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Bassline epiphany today.

Discussion in 'The BASS Place' started by Obsessed, Jan 13, 2018.

  1. Obsessed

    Obsessed Doctor of Teleocity Silver Supporter

    Nov 21, 2012
    Montana
    Mid winter, wood heated house and in the last few days, a balmy 35F, and our mountain home is living in thick moist clouds like coastal fog ... with 3 feet of snow on the ground. I have a canner full of water on the wood cookstove, so all in all, house humidity is way up. So, I got all of the acoustics out of their cases for a mid winter "drink".

    Mrs. Obsessed went to town, so I started horsing around with her mahogany Kala (mini) bass unplugged. Sitting in the recliner, I just sat there plucking away with cover basslines that I know and then all of a sudden, I started on a streak of new basslines. As a songwriter guitar player, basslines originals for me are not too creative, cookie cutter and probably kind of forced for my songs. But today with this tiny bass that I am admittedly not too fond of (my wife loves the standup bass sounds of it especially plugged into one of her amps), it became magic in my hands. I kinda screwed up, because I had my hand held recorder up in the studio, so no "captures", but I think I'm on to something here. Our electric basses (I have one and I don't know how many she has right now:rolleyes::lol:) are big clumsy things in the studio ... or anywhere for riff development, but this Kala makes it fun, easy, easy on the fingers with the rubber strings and at least an okay bass tone.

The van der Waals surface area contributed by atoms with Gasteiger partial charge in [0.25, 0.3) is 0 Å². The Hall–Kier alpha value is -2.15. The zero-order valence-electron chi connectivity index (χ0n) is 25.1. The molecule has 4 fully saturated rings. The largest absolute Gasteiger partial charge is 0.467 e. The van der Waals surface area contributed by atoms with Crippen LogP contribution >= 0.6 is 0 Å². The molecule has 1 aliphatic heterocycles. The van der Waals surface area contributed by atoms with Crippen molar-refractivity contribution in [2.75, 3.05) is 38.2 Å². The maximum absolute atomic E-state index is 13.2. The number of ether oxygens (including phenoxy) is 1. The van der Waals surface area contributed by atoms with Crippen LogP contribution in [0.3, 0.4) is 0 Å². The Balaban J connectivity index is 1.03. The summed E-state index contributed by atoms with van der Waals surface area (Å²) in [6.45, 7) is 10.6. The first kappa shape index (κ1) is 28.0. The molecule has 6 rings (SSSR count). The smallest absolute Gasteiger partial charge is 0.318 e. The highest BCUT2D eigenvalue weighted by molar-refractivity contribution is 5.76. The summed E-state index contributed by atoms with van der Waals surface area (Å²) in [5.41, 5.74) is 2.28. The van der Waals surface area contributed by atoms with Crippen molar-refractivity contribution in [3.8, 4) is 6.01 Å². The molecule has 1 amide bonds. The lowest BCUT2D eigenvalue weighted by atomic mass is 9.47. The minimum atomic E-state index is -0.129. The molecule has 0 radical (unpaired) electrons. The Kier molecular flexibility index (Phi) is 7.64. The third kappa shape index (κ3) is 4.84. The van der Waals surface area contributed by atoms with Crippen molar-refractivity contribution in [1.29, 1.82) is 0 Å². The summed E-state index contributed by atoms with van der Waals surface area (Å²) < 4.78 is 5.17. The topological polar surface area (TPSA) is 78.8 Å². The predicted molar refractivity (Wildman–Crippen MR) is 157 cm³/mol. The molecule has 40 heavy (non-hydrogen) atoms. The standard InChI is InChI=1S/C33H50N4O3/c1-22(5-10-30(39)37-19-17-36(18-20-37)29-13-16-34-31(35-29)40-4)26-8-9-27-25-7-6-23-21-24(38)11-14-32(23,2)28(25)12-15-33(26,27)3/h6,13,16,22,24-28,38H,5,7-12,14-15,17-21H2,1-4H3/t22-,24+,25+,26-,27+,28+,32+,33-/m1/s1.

Anyway, just passing on a potential tip.
     
    soulman969 and jvin248 like this.

  2. HoodieMcFoodie

    HoodieMcFoodie Doctor of Teleocity Ad Free Member

    Age:
    56
    Oct 22, 2007
    Tamworth, 'straya.
    Cool story, thanks for sharing. But what's a "canner"?
     

  3. jvin248

    jvin248 Poster Extraordinaire

    Apr 18, 2014
    Near Detroit, MI
    ^ big pot, pressure cooker for canning, used here to hold a lot of water to convert to steam.
     
    Obsessed likes this.

  4. Obsessed

    Obsessed Doctor of Teleocity Silver Supporter

    Nov 21, 2012
    Montana
    It is a large water tank for cooking "cans" of food on top of a stove. I primarily use it for "processing" jams and jelly in jars, but during the cold dry months of winter, I keep the lid off to help keep the humidity in the house up.
     

  5. Obsessed

    Obsessed Doctor of Teleocity Silver Supporter

    Nov 21, 2012
    Montana
    This is the canner the other day while cooking beef stew and baking bread (excuse the mess, kitchen is still under construction): IMG_2869.JPG
     
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  6. maxvintage

    maxvintage Friend of Leo's Ad Free Member

    Age:
    58
    Mar 16, 2003
    Arlington, VA
    In my opinion the key to bass is NOT thinking like a guitar, and that includes not thinking about sustain or sparkle or melody. The kala likely helps because the attack and decay are so different that you can’t approach it like a bigger, dumber guitar